Getting the Right Nutrition at the Right Age

Making sure your little one is getting the nutrition he/she needs is critical – especially when dealing with food allergies and GI issues. As your baby grows, nutritional needs change and different types of diets are required. Knowing what the different stages are is key so you can make sure your baby is happy and healthy.

0-6 months

If you’re breastfeeding a baby with allergies, be sure to:

  • Eat a healthy, 2,500 –2,800 calorie diet of fruits, vegetables and plenty of protein.
  • Check with your physician to see if you should be taking any supplements. Some women have difficulty getting essential vitamins like calcium, folic acid and zinc while breastfeeding.
  • Remove all allergens from your diet. Usually a milk protein is the culprit, so you you’ll need to remove all dairy products but watch out for items with hidden dairy like salad dressing and nutrition bars.

If you choose to feed your baby formula:

  • Consider an elemental formula like Neocate that is made up of individual amino acids and is easier for babies with allergies to digest.
  • Think about choosing a formula that contains DHA and ARA, two fatty acids that are important for infant eye and brain development (both naturally present in breast milk).

6-12 months

This is when you want to start introducing your baby to solid foods.

  • Start adding texture to your baby’s diet with an elemental semi-solid like Neocate Nutra. Mixed with water, it has a similar consistency to pudding. Once your baby begins to get used to the texture of the Nutra and to eating from a spoon, you can introduce pureed or strained fruits and vegetables like banana and carrots. You may want to even mix them into the Nutra. Definitely consult with the doctor about how to safely test new foods if your child has allergies.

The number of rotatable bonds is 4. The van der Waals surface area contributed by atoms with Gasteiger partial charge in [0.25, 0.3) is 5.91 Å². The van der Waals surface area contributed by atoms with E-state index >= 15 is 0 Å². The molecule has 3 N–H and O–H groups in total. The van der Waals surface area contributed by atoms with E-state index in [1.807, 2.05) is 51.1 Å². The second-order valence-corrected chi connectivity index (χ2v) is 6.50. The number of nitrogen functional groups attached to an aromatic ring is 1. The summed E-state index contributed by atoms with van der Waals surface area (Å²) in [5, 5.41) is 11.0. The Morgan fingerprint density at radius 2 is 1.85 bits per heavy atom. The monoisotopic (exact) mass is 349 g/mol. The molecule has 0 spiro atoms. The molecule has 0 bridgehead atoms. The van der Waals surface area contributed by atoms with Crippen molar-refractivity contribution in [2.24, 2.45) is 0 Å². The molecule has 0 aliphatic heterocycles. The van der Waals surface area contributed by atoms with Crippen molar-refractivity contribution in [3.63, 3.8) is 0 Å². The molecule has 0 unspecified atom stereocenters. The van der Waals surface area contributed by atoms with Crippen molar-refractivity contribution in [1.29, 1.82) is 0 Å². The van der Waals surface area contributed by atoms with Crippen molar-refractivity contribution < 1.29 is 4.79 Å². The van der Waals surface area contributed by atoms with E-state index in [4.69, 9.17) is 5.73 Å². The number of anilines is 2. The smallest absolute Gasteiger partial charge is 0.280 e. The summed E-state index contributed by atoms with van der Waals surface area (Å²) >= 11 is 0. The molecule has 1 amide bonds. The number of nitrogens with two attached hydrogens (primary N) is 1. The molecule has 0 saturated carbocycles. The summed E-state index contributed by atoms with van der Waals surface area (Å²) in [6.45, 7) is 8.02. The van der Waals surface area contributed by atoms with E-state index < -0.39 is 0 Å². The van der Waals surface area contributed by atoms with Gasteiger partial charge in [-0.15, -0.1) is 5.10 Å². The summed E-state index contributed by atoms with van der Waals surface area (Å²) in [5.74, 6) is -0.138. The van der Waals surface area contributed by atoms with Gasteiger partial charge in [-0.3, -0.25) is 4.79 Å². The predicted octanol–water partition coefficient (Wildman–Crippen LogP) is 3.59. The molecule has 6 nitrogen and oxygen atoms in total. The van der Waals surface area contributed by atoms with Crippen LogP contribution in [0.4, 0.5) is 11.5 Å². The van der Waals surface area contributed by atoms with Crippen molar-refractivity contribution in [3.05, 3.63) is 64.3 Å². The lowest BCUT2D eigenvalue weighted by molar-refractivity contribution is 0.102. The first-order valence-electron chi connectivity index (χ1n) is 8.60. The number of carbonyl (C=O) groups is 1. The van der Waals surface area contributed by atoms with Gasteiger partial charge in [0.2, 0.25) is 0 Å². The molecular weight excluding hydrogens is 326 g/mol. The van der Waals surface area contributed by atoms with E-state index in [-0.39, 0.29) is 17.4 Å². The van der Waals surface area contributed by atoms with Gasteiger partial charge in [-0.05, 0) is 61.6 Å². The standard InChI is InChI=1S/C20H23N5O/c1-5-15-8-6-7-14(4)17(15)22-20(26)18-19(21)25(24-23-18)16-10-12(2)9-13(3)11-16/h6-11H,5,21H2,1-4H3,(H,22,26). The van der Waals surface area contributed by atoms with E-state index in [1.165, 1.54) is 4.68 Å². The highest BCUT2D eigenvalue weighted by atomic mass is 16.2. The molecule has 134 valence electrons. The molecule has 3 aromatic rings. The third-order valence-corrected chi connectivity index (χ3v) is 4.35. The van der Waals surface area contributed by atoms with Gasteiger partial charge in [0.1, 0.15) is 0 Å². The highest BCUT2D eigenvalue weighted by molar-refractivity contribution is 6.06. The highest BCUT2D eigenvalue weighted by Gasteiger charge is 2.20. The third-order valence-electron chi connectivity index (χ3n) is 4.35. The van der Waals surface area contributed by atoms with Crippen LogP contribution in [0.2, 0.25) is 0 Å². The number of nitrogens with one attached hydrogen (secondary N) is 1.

• Don’t wait too late to introduce solids. If you do, it can be difficult for your child to learn important oral skills like chewing.

1-3 years

By this time, your baby will probably have a few teeth and be ready to take on crunchier foods.

  • Cereals and raw fruits and vegetables cut into very small pieces are good at this age. But, again consult with the doctor about safely testing new foods.
  • The nutrient profile at this age is different than for an infant. If your little one is still on an amino acid-based formula, be sure to switch to one that is specifically formulated for kids over the age of one.

Hope you find these tips helpful. What have you done to make sure your kids are getting the right nutrition for their age?

Sarah O’Brien

Published: 02/18/2010
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